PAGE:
I have seen quite a few examples of paging data in SQL Server 2005, that use something like the following:
Now when I run a query such as
the CURRENT_TIMESTAMP seems to return entirely the same result. Given this, I don't see how an ORDER BY CURRENT_TIMESTAMP could possibly return a reliable paged dataset.
However, since I have seen this used in multiple places (and in the case of NHibernate, a very widely used library), I find it difficult to believe that this approach is fundamentally flawed and I am the first one to see it!
How is it that ORDER BY CURRENT_TIMESTAMP can produce reliable paging results? (or if it doesn't, under what scenarios does it give bad results?)
asked Aug 01, 2011 at 02:53 PM in Default
All that current_timestamp does is it returns the current date and time information, so it is pretty much identical to getDate(). The samples that you see in the referenced links use the current_timestamp in order to avoid the sorting, not to actually implement it. The sorting in the samples is performed by the sub-select which has both top(n) and order by simply because it is not possible to have order by without top(n) or top percent in sub-selects.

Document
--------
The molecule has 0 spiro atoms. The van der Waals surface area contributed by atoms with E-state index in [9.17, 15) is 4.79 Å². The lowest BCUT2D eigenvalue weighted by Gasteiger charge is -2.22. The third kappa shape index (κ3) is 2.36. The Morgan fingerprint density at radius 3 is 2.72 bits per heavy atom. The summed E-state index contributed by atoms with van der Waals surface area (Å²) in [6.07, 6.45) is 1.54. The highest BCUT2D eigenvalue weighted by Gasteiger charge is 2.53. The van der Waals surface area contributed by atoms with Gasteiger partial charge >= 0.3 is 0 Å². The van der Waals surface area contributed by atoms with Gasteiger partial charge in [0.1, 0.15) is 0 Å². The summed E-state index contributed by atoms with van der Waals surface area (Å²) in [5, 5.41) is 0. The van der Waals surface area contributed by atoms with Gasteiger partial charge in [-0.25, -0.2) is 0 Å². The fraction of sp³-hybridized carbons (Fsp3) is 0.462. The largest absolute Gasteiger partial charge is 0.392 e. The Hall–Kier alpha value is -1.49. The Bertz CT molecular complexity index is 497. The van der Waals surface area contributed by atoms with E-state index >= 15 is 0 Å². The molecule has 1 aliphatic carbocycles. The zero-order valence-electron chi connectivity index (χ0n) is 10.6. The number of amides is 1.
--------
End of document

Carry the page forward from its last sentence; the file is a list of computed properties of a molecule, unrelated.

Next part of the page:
This technique makes the queries admittedly heavy, much heavier than they deserve to be but then again, one does not expect anything less than heavy out of such a heavy product like NHibernate. To apply the technique to your sample, you would have to use a select statement complemented with both top(n) and order by, make a sub-select out of it, select everything plus the row_number() ordered by essentially nothing (that is why the current_timestamp is used), and then finally make either a sub-select or the CTE out of that external select. This will make a query pretty heavy, but allow to to use a "generic template" which those links crave:
If you are to go this route, just ensure that your top(n) uses some ridiculously high value for that n in order to avoid undesired exclusion of some records in the useful, pre-sorted part. I have seen people choosing 2147483647 for that value. Since this is the highest integer value, it will ensure that top(n) returns all data that you have.
Here is the sample of such "generic technique" but with ntile used in place of the row_number. Suppose I want to return the third page of all records from sys.objects ordered by name and I want to have the records to be split into 10 pages (not that I will ever actually do it this way, there is no need to nest twice when once is already enough):
How I would actually do it is probably like this:
Generic? Sadly, it is not. Do I have to use the silly top(ridiculous_n) and order by in the sub-select and useless ordering by current_timestamp on the top? No. Does it make my query lighter? Absolutely.
Sorting the data by
Conor Cunningham (one of the authors of the SQL Server query optimizer) has a blog post about the run-time constant functions: Conor vs. Runtime Constant Functions
So in general ordering by a run-time constant function has no sense and will only add an overhead as all the record to which a run-time constant function value is added, have the same value.
answered Aug 02, 2011 at 12:58 AM